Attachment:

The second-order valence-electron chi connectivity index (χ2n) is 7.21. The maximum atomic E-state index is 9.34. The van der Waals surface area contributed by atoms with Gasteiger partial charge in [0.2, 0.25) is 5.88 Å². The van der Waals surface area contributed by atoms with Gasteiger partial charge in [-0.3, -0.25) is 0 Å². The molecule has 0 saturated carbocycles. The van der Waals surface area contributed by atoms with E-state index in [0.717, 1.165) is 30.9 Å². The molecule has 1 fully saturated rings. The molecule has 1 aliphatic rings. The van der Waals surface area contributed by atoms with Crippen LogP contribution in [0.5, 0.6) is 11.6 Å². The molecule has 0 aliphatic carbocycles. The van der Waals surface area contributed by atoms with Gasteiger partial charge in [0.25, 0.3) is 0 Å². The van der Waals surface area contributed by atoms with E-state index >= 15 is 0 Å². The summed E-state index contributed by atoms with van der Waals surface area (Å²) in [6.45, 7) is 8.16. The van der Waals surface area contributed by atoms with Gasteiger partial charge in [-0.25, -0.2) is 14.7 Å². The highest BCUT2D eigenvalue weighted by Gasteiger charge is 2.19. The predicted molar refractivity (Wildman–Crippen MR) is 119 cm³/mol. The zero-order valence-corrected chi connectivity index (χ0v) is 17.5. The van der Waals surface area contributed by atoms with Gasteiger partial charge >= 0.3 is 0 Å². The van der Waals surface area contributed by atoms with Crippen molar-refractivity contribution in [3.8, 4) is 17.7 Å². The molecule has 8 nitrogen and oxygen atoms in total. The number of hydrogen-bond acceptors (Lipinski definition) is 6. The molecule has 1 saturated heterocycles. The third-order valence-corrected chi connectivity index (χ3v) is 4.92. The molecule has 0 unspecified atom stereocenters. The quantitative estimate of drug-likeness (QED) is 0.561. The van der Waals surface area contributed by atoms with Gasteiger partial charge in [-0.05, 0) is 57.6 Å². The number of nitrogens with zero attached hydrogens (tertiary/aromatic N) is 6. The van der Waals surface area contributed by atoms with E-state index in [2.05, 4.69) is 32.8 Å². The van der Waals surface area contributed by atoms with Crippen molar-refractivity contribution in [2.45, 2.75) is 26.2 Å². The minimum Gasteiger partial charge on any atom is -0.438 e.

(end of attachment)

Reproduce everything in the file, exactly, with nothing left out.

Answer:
The second-order valence-electron chi connectivity index (χ2n) is 7.21. The maximum atomic E-state index is 9.34. The van der Waals surface area contributed by atoms with Gasteiger partial charge in [0.2, 0.25) is 5.88 Å². The van der Waals surface area contributed by atoms with Gasteiger partial charge in [-0.3, -0.25) is 0 Å². The molecule has 0 saturated carbocycles. The van der Waals surface area contributed by atoms with E-state index in [0.717, 1.165) is 30.9 Å². The molecule has 1 fully saturated rings. The molecule has 1 aliphatic rings. The van der Waals surface area contributed by atoms with Crippen LogP contribution in [0.5, 0.6) is 11.6 Å². The molecule has 0 aliphatic carbocycles. The van der Waals surface area contributed by atoms with Gasteiger partial charge in [0.25, 0.3) is 0 Å². The van der Waals surface area contributed by atoms with E-state index >= 15 is 0 Å². The summed E-state index contributed by atoms with van der Waals surface area (Å²) in [6.45, 7) is 8.16. The van der Waals surface area contributed by atoms with Gasteiger partial charge in [-0.25, -0.2) is 14.7 Å². The highest BCUT2D eigenvalue weighted by Gasteiger charge is 2.19. The predicted molar refractivity (Wildman–Crippen MR) is 119 cm³/mol. The zero-order valence-corrected chi connectivity index (χ0v) is 17.5. The van der Waals surface area contributed by atoms with Gasteiger partial charge >= 0.3 is 0 Å². The van der Waals surface area contributed by atoms with Crippen molar-refractivity contribution in [3.8, 4) is 17.7 Å². The molecule has 8 nitrogen and oxygen atoms in total. The number of hydrogen-bond acceptors (Lipinski definition) is 6. The molecule has 1 saturated heterocycles. The third-order valence-corrected chi connectivity index (χ3v) is 4.92. The molecule has 0 unspecified atom stereocenters. The quantitative estimate of drug-likeness (QED) is 0.561. The van der Waals surface area contributed by atoms with Gasteiger partial charge in [-0.05, 0) is 57.6 Å². The number of nitrogens with zero attached hydrogens (tertiary/aromatic N) is 6. The van der Waals surface area contributed by atoms with E-state index in [2.05, 4.69) is 32.8 Å². The van der Waals surface area contributed by atoms with Crippen molar-refractivity contribution in [2.45, 2.75) is 26.2 Å². The minimum Gasteiger partial charge on any atom is -0.438 e.